Paul O 'Dwyer

Paul O 'Dwyer
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Bohola, Co. Mayo

Humanitarian, Statesman, Civil Libertarian, Politician, Author, Councillor.

This interesting Mayo native forged a very successful career in the United States.  He spent over twenty – five years in a Political capacity in New York.

Peter Paul O ‘Dwyer was born in Lismirrane in Bohola, Co. Mayo during 1907.  [i] 

He was the youngest sibling of eleven, his brother Willian was seventeen years older.  His mother was Bridget (nee McNicholas), his father Patrick (originally from Cork) was the first Principle of Lismirrine National School while his mother had been an Assistant Teacher there.  [ii]  His Grandfather Pat was Proprietor of a shop named O ‘Dwyer’s. William was his oldest brother along with three other siblings they emigrated to the U. S.  Two of his sisters were Teachers in Mayo that supported his education at U C D.  [iii]  On the 1901 Census a Patrick O’ Dwyer is listed at Lismirrane.  [iv]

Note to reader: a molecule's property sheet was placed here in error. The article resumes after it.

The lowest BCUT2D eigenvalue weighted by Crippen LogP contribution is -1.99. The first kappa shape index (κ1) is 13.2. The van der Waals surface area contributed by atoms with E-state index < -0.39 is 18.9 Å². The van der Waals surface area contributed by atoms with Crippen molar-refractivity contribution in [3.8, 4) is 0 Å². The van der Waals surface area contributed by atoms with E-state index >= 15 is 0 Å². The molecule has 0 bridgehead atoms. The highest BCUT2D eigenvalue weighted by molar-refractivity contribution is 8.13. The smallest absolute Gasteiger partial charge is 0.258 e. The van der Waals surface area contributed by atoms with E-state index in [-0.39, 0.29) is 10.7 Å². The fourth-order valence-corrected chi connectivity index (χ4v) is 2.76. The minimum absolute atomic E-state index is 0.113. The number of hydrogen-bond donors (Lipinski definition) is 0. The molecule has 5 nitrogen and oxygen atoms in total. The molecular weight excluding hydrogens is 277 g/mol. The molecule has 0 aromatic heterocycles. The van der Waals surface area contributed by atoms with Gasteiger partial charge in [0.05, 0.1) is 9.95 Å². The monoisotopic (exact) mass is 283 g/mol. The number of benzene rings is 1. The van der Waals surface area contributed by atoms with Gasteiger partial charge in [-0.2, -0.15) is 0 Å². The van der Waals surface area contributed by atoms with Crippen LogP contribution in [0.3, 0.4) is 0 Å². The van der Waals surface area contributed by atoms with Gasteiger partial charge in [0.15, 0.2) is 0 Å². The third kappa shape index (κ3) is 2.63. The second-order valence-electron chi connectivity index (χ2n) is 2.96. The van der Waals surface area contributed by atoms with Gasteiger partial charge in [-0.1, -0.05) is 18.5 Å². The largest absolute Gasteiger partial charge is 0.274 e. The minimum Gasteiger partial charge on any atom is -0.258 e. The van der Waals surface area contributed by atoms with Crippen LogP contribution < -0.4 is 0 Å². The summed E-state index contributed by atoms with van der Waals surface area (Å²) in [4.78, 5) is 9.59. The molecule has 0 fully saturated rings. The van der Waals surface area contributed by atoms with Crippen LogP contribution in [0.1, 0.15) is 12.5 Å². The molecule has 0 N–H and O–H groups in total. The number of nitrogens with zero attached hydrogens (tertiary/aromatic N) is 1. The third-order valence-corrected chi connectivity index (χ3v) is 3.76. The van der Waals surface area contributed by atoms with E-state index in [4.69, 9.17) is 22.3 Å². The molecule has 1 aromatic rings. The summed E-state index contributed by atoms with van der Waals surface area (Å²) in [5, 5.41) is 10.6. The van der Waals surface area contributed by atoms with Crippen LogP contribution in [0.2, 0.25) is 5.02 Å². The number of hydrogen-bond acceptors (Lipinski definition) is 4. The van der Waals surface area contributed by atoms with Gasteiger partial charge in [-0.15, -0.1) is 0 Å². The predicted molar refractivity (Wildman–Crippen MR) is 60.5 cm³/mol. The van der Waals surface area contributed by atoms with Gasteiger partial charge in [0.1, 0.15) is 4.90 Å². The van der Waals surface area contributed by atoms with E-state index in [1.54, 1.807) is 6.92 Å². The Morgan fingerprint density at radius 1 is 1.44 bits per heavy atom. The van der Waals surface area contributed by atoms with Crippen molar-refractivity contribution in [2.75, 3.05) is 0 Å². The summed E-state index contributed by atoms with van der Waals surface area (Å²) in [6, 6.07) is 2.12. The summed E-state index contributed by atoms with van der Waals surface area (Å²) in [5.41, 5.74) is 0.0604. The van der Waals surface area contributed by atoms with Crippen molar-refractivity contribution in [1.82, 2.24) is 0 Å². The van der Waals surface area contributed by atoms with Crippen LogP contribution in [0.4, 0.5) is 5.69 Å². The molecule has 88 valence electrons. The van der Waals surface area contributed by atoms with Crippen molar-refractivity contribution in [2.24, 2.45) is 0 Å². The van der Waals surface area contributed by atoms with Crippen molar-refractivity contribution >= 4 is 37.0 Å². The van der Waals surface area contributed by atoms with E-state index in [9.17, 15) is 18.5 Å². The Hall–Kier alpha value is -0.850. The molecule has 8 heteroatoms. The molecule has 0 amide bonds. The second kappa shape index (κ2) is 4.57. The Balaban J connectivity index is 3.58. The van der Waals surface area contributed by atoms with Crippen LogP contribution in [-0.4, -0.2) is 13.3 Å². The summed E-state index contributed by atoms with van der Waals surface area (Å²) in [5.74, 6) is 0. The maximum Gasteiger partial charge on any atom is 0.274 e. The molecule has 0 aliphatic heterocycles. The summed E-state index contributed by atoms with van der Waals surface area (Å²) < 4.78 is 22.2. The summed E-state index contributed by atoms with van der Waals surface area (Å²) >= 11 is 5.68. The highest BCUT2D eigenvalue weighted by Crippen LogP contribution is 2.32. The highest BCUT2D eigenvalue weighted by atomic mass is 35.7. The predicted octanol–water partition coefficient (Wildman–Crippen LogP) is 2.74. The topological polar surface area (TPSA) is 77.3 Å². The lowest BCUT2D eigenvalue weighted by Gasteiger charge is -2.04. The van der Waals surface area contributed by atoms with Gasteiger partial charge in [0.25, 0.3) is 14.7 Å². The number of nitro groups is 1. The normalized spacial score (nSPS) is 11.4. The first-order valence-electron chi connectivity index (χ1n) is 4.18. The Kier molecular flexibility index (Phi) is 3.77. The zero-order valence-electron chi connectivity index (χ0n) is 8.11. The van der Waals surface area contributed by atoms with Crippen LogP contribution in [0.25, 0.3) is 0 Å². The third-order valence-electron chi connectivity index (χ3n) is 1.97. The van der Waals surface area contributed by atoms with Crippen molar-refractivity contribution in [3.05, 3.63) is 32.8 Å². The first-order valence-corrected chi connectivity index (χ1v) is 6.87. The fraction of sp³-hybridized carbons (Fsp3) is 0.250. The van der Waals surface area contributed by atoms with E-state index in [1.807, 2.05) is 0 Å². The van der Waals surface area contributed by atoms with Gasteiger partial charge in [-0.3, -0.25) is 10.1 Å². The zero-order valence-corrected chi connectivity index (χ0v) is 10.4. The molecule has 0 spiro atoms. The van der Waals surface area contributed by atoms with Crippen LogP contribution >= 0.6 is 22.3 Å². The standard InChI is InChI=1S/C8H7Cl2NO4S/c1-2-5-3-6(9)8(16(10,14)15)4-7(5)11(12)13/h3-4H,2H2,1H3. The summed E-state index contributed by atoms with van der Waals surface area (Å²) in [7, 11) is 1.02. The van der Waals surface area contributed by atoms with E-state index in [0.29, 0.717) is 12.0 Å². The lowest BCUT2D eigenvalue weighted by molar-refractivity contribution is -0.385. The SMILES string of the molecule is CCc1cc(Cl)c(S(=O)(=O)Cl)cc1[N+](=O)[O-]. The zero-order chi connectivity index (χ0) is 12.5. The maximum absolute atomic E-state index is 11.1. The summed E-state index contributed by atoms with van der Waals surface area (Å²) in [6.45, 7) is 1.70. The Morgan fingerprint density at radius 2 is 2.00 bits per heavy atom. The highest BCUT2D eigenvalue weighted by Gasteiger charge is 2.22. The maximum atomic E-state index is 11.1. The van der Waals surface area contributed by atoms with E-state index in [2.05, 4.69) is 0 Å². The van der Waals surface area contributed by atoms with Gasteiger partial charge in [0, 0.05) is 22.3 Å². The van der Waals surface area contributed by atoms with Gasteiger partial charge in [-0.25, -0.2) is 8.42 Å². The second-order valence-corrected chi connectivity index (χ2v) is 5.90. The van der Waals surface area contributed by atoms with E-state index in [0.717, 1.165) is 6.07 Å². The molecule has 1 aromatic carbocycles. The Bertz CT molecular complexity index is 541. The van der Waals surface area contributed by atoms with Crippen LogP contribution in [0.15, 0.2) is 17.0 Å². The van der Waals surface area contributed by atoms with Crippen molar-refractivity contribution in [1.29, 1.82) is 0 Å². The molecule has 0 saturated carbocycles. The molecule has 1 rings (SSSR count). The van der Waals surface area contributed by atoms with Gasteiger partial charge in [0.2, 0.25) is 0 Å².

Emigration

Following a letter from his brother Frank in NYC to work by day, study by night: O’ Dwyer left Ireland aged eighteen years during 1925.  [v]  He lodged with Frank & Jack at Mrs. Mc Guire’s boarding house in New York City.  O’ Dwyer became an American Citizen during 1930.  [vi]

Further Studies

Six months later with several jobs undertaken that included one at the Shipping Department of Susquehanna Silk Mills, O ‘Dwyer enrolled as a pre – law night student at Fordham University.  The following September he enrolled at St. John’s University in Queen’s.  His brother William assisted him to obtain a position as Checker on the Waterfront.  While there he joined the All – Jewish King’s County Democratic Club (his Yiddish was fluent) plus the Longshoreman’s Organization.  As the Depression hit the States O’ Dwyer graduated from the Law School, he was admitted to the Bar during 1931.  [vii]

Law Career